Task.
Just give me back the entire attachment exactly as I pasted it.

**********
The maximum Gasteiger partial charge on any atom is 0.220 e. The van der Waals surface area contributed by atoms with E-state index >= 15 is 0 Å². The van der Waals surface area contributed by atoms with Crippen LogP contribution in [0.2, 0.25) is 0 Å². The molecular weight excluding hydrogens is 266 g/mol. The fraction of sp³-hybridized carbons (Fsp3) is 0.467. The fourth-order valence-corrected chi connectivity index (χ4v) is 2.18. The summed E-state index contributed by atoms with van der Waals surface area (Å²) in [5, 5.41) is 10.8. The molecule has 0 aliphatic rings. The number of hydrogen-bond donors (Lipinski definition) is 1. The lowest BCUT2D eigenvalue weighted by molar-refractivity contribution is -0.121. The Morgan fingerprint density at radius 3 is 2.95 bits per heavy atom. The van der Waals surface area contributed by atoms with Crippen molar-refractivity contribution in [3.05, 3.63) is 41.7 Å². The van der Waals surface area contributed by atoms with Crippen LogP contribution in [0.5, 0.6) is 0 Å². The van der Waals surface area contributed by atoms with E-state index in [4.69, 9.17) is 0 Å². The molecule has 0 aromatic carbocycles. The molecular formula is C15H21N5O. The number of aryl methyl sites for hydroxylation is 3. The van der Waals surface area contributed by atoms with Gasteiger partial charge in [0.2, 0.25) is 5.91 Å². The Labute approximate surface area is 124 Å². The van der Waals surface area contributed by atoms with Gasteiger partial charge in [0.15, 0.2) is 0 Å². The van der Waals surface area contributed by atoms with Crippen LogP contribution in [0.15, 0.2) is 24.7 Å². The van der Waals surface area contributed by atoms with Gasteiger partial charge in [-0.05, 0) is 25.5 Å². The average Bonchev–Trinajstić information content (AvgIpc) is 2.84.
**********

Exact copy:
The maximum Gasteiger partial charge on any atom is 0.220 e. The van der Waals surface area contributed by atoms with E-state index >= 15 is 0 Å². The van der Waals surface area contributed by atoms with Crippen LogP contribution in [0.2, 0.25) is 0 Å². The molecular weight excluding hydrogens is 266 g/mol. The fraction of sp³-hybridized carbons (Fsp3) is 0.467. The fourth-order valence-corrected chi connectivity index (χ4v) is 2.18. The summed E-state index contributed by atoms with van der Waals surface area (Å²) in [5, 5.41) is 10.8. The molecule has 0 aliphatic rings. The number of hydrogen-bond donors (Lipinski definition) is 1. The lowest BCUT2D eigenvalue weighted by molar-refractivity contribution is -0.121. The Morgan fingerprint density at radius 3 is 2.95 bits per heavy atom. The van der Waals surface area contributed by atoms with Crippen molar-refractivity contribution in [3.05, 3.63) is 41.7 Å². The van der Waals surface area contributed by atoms with Crippen LogP contribution in [0.5, 0.6) is 0 Å². The van der Waals surface area contributed by atoms with E-state index in [4.69, 9.17) is 0 Å². The molecule has 0 aromatic carbocycles. The molecular formula is C15H21N5O. The number of aryl methyl sites for hydroxylation is 3. The van der Waals surface area contributed by atoms with Gasteiger partial charge in [0.2, 0.25) is 5.91 Å². The Labute approximate surface area is 124 Å². The van der Waals surface area contributed by atoms with Gasteiger partial charge in [0.15, 0.2) is 0 Å². The van der Waals surface area contributed by atoms with Crippen LogP contribution in [0.15, 0.2) is 24.7 Å². The van der Waals surface area contributed by atoms with Gasteiger partial charge in [-0.05, 0) is 25.5 Å². The average Bonchev–Trinajstić information content (AvgIpc) is 2.84.